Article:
I love being a doula. I love working with pregnant, birthing and postpartum families. I love holding space and bearing witness to the freaking amazingness that is a baby being born.
I also didn't realize quite what I was getting into as I barreled my way into birth work headfirst. Would I ever give up working in the field? Absolutely not. Do I wish someone would have gotten real with me about things like tracking mileage right away? Uh, you bet your sweet butt.
As a doula who loves what I do, I often get asked by other people what they should know about the path. Usually, I freeze and offer up zero insight they haven't heard before. Today I wanted to get some of my best nuggets of wisdom down to help future doulas as they begin birth work.
You'll start tracking EVERYTHING
If you're serious about starting your own birth business you'll need to start tracking everything. Really, everything.
In order to make your business really work and actually get paid, you'll need to track every expense from your initial doula training to the ream of paper you'll use for handouts. This is so important to ensure your expenses aren't more than your income from clients. It's also wonderful come tax time when you can claim everything from ink cartridges to square footage of your home office.
There are awesome tools out there to help you keep track of it all, but I started out with a good old spreadsheet. Eventually, you'll be able to justify a business tool you pay a little for, but to begin, keep it simple.
Choose the right clients for you
As you start out, you'll be desperate to book any client you can just to gain experience. People will tell you to be more selective. You won't listen. I'm telling you the same advice now, knowing you won't follow it. That's okay.
When you have your first client under your belt, start narrowing in on who your perfect client is and the things that would make a client not so perfect. A great example is distance. I've taken clients more than an hour and a half away from my home. Do I regret it? No, because I felt our personalities matched and that made a difference. I did learn that it's really hard to make long distance clients work, but it's worth it if you feel a strong connection that overrides the minor inconvenience of travel.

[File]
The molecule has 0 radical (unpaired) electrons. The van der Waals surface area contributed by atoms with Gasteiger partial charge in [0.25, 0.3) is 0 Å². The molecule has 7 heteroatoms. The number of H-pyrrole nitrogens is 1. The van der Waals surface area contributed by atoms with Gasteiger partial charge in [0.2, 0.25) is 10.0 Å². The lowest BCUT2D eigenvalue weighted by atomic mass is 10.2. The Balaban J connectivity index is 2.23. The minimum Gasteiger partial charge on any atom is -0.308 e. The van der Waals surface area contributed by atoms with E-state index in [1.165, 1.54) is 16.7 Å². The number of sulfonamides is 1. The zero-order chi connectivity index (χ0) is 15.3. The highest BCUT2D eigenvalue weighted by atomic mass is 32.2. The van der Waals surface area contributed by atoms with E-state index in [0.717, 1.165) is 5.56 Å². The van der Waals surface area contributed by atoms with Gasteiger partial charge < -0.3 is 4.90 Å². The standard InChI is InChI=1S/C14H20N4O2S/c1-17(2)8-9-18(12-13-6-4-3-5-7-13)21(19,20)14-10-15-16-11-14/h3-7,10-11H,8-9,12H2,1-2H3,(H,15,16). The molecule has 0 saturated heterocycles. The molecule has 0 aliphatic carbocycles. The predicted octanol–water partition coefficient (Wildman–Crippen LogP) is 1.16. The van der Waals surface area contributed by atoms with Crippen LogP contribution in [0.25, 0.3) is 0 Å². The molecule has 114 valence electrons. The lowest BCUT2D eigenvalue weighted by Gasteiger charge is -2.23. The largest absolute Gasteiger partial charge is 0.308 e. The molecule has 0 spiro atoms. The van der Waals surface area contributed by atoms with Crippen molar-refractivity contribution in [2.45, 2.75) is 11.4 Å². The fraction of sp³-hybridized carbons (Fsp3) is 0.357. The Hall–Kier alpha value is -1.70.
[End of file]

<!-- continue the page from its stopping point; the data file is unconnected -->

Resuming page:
I have learned that sometimes you just might not get the same warm and fuzzy feelings a client gets for you. It's okay to encourage that client to reach out to a different doula who you know would be a better fit. Which leads me to my next point...
You'll get rejected, it's going to be okay
The first time a client I interviewed with decided to go to a different doula, I was crushed. I thought, "Um, do you know how awesome I am? I'm so funny, have so much patience and will help you so much!" Then I took a step back and reflected on our interview.
We weren't a good fit. That client was looking for someone very tranquil and zen. Folks, that isn't me. If we had worked together it would have made the situation stressful for everyone involved as we worked harder than we needed to for a good birth experience.
As my business has grown, I've worked to attract the right client match instead of just any client. This makes interviewing ten times more fun because there is often an instant connection. I have what they're looking for and they don't know it, but I'm already best friends with them in my head. Do I still have the occasional client who goes a different direction? Yes. I've also had clients I direct to different doulas. It's less regular now and I handle the "rejection" better because I know it's just not meant to be.
Surround yourself with believers
Luckily, I learned this lesson because I experienced the positive outcome rather than a negative one, but always surround yourself with a tribe of people who want you to succeed.
My husband is my biggest fan. Each interview, client visit or birth, he reminds me how proud he is and sends me off with good vibes. I'm lucky, folks. He is as passionate about my desire to help birthing families as I am, which makes crazy unpredictable hours seem less of a chore for our family. He steps up right away to be with our daughter and keep our lives running at the drop of a hat. Simply put, he's a super hero.
I know I'm lucky. What do you do if you need to convince the people around you that your job is important and vital to the people you serve? Show them. Tell them. Get them on board.
Show them the evidence about how powerful a doula's presence is at birth. Get them interested in what you're learning. Show them your potential income opportunities and the many paths your business can take. Communicate your passion and what you need from them to achieve it. Doing this can make those 2 a.m. departures to a birth feel less like a surprise and more like a plan for your family.
Check in with yourself
Lastly, check in with yourself regularly about if this career is what you want to be doing. Birth work and supporting families requires dedication, focus on self-care and the ability to be present. If dropping everything to be at a birth starts to make you feel resentful, maybe this isn't the job for you?
This doesn't mean you have to leave birth work behind! Pivot to figure out how you can support families in a way that meshes with your needs. Become a postpartum doula. Teach childbirth education courses. The opportunities are endless and there is still a place for you in this field, just one that works best for you.
The Sown Seed
Belly, birth & beyond. Our mission is to help women embrace change, find inner strength and live with unapologetic joy.
the sown seed/2018